I started writing web scrapers last week. If you don’t know, web scraper code can read web pages on the Internet and pull information from them.
I have to thank the Ontario Minister of Health for prompting me to do this. The Minister used to share COVID-19 information on twitter, but then chose recently to no longer do that. You can come to your own conclusions as to why she stopped. As for me, I was irritated by the move. Enough so that I decided to get the information and publish it myself.
Fortunately I had two things to start with. One, this great book: Automate the Boring Stuff with Python. There is a chapter in there on how to scrape web pages using Python and something called Beautiful Soup. Two, I had the minister’s own web site: https://covid-19.ontario.ca/. It had the data I wanted right there! I wrote a little program called covid.py to scrape the data from the page and put it all on one line of output which I share on twitter every day.
Emboldened by my success, I decided to write more code like this. The challenge is finding a web page where the data is clearly marked by some standard HTML. For example, the COVID data I wanted is associated with paragraph HTML tag and it has a class label of covid-data-block__title and covid-data-block__data. Easy.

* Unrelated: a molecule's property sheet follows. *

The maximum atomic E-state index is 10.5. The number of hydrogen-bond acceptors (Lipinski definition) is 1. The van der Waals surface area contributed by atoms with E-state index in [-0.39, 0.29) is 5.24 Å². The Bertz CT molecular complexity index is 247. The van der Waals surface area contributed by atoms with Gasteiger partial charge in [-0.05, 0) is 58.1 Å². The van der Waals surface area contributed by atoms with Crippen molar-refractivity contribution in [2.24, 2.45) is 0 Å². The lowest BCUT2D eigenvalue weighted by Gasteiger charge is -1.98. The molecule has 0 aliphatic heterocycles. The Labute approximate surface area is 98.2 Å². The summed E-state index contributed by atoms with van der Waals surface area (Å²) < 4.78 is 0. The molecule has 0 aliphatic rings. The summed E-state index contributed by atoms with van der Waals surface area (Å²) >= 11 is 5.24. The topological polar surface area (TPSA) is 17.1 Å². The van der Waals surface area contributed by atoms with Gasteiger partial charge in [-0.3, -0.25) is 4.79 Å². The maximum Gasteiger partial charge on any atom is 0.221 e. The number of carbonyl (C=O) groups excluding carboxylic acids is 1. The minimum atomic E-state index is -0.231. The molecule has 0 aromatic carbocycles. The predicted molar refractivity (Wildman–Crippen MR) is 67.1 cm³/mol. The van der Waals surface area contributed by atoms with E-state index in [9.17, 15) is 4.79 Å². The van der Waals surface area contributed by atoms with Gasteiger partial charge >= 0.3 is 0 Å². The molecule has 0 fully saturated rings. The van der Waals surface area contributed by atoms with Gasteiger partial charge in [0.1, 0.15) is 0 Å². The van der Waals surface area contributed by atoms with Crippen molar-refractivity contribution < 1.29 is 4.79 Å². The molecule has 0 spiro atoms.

My next bit of code was obit.py: this program scrapes the SaltWire web site (Cape Breton Post) for obituaries listed there, and writes it out into HTML. Hey, it’s weird, but again the web pages are easy to scrape. And it’s an easy way to read my hometown’s obits to see if any of my family or friends have died. Like the Covid data, the obit’s were associated with some html, this time it was a div statement of class sw-obit-list__item. Bingo, I had my ID to get the data.
My last bit of code was somewhat different. The web page I was scraping was on the web but instead of HTML it was a CSV file. In this case I wrote a program called icu.sh to get the latest ICU information on the province of Ontario. (I am concerned Covid is going to come roaring back and the ICUs will fill up again.) ICU.sh runs a curl command and in conjunction with the tail command gets the latest ICU data from an online CSV file. ICU.sh then calls a python program to parse that CSV data and get the ICU information I want.
I learned several lessons from writing this code. First, when it comes to scraping HTML, it’s necessary that the page is well formed and consistent. In the past I tried scraping complex web pages that were not and I failed. With the COVID data and the obituary data, those pages were that way and I succeeded. Second, not all scraping is going to be from HTML pages: sometimes there will be CSV or other files. Be prepared to deal with the format you are given. Third, once you have the data, decide how you want to publish / present it. For the COVID and ICU data, I present them in a simple manner on twitter. Just the facts, but facts I want to share. For the obit data, that is just fun and for myself. For that, I spit it into a temporary HTML file and open it in a browser to review.
If you want to see the code I wrote, you can go to my repo in Github. Feel free to fork the code and make something of your own. If you want to see some data you might want to play with, Toronto has an open data site, here. Good luck!